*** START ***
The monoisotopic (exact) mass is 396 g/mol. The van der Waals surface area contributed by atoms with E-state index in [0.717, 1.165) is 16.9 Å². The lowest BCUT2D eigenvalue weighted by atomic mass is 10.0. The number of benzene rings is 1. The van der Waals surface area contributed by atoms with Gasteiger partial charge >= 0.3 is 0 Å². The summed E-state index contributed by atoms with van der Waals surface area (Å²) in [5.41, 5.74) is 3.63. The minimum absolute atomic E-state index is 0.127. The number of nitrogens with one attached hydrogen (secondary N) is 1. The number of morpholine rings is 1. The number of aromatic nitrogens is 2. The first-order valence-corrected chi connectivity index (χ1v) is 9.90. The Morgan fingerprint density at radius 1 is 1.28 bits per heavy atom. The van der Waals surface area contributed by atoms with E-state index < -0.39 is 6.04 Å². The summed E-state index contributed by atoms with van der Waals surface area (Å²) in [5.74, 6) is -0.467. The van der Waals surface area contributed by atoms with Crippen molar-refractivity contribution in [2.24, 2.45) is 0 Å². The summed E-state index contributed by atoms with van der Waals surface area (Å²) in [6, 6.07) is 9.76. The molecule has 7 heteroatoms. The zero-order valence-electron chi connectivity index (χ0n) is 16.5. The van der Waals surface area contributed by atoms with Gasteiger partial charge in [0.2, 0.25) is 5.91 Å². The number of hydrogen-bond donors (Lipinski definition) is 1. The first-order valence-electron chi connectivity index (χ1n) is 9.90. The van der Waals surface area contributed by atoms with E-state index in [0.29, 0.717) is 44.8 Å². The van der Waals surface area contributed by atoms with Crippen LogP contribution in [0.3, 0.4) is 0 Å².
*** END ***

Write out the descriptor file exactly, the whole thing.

The monoisotopic (exact) mass is 396 g/mol. The van der Waals surface area contributed by atoms with E-state index in [0.717, 1.165) is 16.9 Å². The lowest BCUT2D eigenvalue weighted by atomic mass is 10.0. The number of benzene rings is 1. The van der Waals surface area contributed by atoms with Gasteiger partial charge >= 0.3 is 0 Å². The summed E-state index contributed by atoms with van der Waals surface area (Å²) in [5.41, 5.74) is 3.63. The minimum absolute atomic E-state index is 0.127. The number of nitrogens with one attached hydrogen (secondary N) is 1. The number of morpholine rings is 1. The number of aromatic nitrogens is 2. The first-order valence-corrected chi connectivity index (χ1v) is 9.90. The Morgan fingerprint density at radius 1 is 1.28 bits per heavy atom. The van der Waals surface area contributed by atoms with E-state index < -0.39 is 6.04 Å². The summed E-state index contributed by atoms with van der Waals surface area (Å²) in [5.74, 6) is -0.467. The van der Waals surface area contributed by atoms with Crippen molar-refractivity contribution in [2.24, 2.45) is 0 Å². The summed E-state index contributed by atoms with van der Waals surface area (Å²) in [6, 6.07) is 9.76. The molecule has 7 heteroatoms. The zero-order valence-electron chi connectivity index (χ0n) is 16.5. The van der Waals surface area contributed by atoms with Gasteiger partial charge in [0.2, 0.25) is 5.91 Å². The number of hydrogen-bond donors (Lipinski definition) is 1. The first-order valence-electron chi connectivity index (χ1n) is 9.90. The van der Waals surface area contributed by atoms with E-state index in [0.29, 0.717) is 44.8 Å². The van der Waals surface area contributed by atoms with Crippen LogP contribution in [0.3, 0.4) is 0 Å².